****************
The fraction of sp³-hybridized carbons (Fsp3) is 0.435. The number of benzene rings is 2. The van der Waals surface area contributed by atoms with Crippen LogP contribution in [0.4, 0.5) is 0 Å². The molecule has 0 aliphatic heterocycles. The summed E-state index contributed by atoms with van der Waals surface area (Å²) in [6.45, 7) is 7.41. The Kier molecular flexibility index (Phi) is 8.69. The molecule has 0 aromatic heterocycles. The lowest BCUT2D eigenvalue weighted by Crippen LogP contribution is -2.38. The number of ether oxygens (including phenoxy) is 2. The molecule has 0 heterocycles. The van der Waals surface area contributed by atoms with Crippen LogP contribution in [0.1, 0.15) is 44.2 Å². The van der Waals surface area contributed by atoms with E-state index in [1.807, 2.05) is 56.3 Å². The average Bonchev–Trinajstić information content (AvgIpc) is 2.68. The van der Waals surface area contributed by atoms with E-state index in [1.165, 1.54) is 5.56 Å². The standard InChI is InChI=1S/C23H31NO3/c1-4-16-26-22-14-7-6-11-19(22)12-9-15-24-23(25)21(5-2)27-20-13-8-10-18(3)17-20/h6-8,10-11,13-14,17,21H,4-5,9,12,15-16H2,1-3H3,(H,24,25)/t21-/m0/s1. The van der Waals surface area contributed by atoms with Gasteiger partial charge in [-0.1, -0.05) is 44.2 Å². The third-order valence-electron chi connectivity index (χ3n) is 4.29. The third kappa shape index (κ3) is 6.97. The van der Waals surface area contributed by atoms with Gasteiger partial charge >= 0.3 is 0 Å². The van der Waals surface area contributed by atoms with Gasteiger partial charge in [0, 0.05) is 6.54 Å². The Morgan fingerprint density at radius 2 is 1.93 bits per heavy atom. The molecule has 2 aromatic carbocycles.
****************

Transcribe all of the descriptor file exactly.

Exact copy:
The fraction of sp³-hybridized carbons (Fsp3) is 0.435. The number of benzene rings is 2. The van der Waals surface area contributed by atoms with Crippen LogP contribution in [0.4, 0.5) is 0 Å². The molecule has 0 aliphatic heterocycles. The summed E-state index contributed by atoms with van der Waals surface area (Å²) in [6.45, 7) is 7.41. The Kier molecular flexibility index (Phi) is 8.69. The molecule has 0 aromatic heterocycles. The lowest BCUT2D eigenvalue weighted by Crippen LogP contribution is -2.38. The number of ether oxygens (including phenoxy) is 2. The molecule has 0 heterocycles. The van der Waals surface area contributed by atoms with Crippen LogP contribution in [0.1, 0.15) is 44.2 Å². The van der Waals surface area contributed by atoms with E-state index in [1.807, 2.05) is 56.3 Å². The average Bonchev–Trinajstić information content (AvgIpc) is 2.68. The van der Waals surface area contributed by atoms with E-state index in [1.165, 1.54) is 5.56 Å². The standard InChI is InChI=1S/C23H31NO3/c1-4-16-26-22-14-7-6-11-19(22)12-9-15-24-23(25)21(5-2)27-20-13-8-10-18(3)17-20/h6-8,10-11,13-14,17,21H,4-5,9,12,15-16H2,1-3H3,(H,24,25)/t21-/m0/s1. The van der Waals surface area contributed by atoms with Gasteiger partial charge in [-0.1, -0.05) is 44.2 Å². The third-order valence-electron chi connectivity index (χ3n) is 4.29. The third kappa shape index (κ3) is 6.97. The van der Waals surface area contributed by atoms with Gasteiger partial charge >= 0.3 is 0 Å². The van der Waals surface area contributed by atoms with Gasteiger partial charge in [0, 0.05) is 6.54 Å². The Morgan fingerprint density at radius 2 is 1.93 bits per heavy atom. The molecule has 2 aromatic carbocycles.